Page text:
Did you know that your blood contains a form of fat called triglycerides and that your body really uses those fats as a source of energy? It is rather confusing, yet at the same time interesting. Triglycerides are necessary for our bodies, although excessive levels have been linked to an increased risk of coronary artery disease. Another possibility is that this is an indicator of metabolic syndrome. It is essential to have a conversation with an expert in order to receive the greatest possible medical assistance and treatment.
We put together a short guide that explains what the deal is with high triglycerides and what the risks are of having certain levels that are higher than normal.
Facts You Should Know About High Triglycerides
If you consume an excessive amount of foods or drinks that have added sugar or if you consume a lot of alcohol, you run the risk of having high levels of this fat in your body. In addition, several medications are known to trigger this syndrome. Triglyceride levels that are too high can also run in families, which is another concerning factor.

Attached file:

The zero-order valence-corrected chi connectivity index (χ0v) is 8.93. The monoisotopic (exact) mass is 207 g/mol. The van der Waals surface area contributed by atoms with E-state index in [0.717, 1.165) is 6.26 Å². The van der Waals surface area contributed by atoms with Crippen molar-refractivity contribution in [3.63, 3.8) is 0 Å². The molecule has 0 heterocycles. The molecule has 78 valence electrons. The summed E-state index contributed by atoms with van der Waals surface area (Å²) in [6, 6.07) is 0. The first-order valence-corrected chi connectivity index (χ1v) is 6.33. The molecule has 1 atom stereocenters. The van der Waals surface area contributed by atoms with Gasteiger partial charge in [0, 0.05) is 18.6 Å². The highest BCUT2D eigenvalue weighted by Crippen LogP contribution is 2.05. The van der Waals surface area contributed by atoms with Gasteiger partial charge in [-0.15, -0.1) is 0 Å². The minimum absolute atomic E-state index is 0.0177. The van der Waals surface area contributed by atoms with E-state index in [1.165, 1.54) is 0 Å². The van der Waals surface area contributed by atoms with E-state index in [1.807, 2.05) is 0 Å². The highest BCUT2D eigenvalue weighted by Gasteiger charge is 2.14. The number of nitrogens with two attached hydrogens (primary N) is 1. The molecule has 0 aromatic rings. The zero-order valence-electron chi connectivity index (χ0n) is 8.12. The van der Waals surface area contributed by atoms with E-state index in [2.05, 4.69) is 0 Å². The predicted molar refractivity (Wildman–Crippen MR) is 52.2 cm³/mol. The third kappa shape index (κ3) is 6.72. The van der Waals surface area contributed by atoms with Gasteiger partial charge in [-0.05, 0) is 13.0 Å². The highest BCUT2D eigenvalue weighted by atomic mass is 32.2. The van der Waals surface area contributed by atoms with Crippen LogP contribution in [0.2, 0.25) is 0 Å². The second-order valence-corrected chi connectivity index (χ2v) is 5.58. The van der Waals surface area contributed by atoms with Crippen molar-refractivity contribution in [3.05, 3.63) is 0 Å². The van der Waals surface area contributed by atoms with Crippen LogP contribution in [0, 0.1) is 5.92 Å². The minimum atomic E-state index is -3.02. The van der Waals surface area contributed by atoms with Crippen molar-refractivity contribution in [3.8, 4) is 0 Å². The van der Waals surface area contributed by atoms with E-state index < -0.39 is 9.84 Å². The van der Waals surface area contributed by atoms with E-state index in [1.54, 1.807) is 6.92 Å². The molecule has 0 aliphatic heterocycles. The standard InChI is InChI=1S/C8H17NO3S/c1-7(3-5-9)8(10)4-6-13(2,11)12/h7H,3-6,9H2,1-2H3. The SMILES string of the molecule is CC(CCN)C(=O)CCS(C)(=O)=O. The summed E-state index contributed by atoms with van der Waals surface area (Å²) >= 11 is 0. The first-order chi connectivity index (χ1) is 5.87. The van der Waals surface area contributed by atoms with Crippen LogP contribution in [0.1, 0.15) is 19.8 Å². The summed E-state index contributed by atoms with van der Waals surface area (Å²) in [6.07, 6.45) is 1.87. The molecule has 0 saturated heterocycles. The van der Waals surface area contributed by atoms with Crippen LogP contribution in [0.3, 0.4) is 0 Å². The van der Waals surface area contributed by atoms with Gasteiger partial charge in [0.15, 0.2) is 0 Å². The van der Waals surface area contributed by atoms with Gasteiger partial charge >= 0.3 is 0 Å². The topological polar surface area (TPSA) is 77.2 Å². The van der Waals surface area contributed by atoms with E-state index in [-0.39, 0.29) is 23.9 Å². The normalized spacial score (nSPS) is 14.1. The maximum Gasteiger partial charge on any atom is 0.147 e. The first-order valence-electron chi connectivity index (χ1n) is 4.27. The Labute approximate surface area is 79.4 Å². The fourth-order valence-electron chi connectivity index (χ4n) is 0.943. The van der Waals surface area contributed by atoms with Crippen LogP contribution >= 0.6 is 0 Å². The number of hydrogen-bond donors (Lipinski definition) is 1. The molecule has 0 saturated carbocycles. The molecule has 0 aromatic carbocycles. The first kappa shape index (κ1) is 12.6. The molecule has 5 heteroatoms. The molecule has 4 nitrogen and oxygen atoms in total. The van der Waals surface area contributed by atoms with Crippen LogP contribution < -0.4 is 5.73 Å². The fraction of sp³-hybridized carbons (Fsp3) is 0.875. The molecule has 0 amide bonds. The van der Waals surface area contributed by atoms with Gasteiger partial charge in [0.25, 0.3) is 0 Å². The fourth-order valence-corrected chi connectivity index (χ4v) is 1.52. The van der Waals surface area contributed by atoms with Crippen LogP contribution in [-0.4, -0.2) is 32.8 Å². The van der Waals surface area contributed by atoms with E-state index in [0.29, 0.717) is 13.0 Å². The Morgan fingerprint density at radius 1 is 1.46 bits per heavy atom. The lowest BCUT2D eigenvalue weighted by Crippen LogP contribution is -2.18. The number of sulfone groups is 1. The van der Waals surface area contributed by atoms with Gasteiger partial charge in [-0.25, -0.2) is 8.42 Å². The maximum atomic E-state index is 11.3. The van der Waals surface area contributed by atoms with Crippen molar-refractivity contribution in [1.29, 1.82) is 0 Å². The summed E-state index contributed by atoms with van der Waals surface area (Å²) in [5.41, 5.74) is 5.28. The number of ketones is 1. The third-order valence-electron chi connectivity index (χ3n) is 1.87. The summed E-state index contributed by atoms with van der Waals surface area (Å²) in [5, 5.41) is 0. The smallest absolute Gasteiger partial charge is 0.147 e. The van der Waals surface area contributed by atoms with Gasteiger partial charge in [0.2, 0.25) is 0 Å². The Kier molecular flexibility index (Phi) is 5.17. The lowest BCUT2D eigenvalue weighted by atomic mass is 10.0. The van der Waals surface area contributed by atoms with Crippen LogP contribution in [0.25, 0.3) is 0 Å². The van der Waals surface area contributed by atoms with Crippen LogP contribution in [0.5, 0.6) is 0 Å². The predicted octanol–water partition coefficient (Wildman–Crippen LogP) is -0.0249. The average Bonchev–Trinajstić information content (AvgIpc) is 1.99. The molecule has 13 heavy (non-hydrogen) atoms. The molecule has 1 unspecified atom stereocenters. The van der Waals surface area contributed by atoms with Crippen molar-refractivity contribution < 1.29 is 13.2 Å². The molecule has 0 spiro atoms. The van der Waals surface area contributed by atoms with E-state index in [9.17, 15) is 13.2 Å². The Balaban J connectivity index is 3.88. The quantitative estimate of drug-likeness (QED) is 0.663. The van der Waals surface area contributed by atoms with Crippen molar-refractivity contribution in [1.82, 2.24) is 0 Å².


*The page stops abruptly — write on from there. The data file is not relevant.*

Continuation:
Keep in mind that it is essential to discuss with a physician any concerns about your health that you may have. Triglyceride levels alone do not often result in any symptoms. The levels can be determined using a blood test. The results will be most reliable if they are obtained after you have abstained from food and drink for a period ranging from 9 to 14 hours (fasting).
However, here’s the catch. It’s possible that you’ll notice fatty pimples under your skin if the disorder runs in your family.
The amounts of triglycerides are:
- When they are fewer than 150 mg/dL, they are considered normal.
- When they are between 150 and 499 mg/dL, this indicates a moderately high level.
- Extremely high when the levels are at or above 500 mg/dL.
Treatment for High Levels of Triglycerides
It is possible that your physician will suggest that you take medication. A healthy lifestyle is one of the most effective and easiest approaches to managing excessive triglyceride levels. This involves engaging in physical activity, reducing overall body fat, cutting back on high-sugar meals and beverages, and cutting back on alcohol use.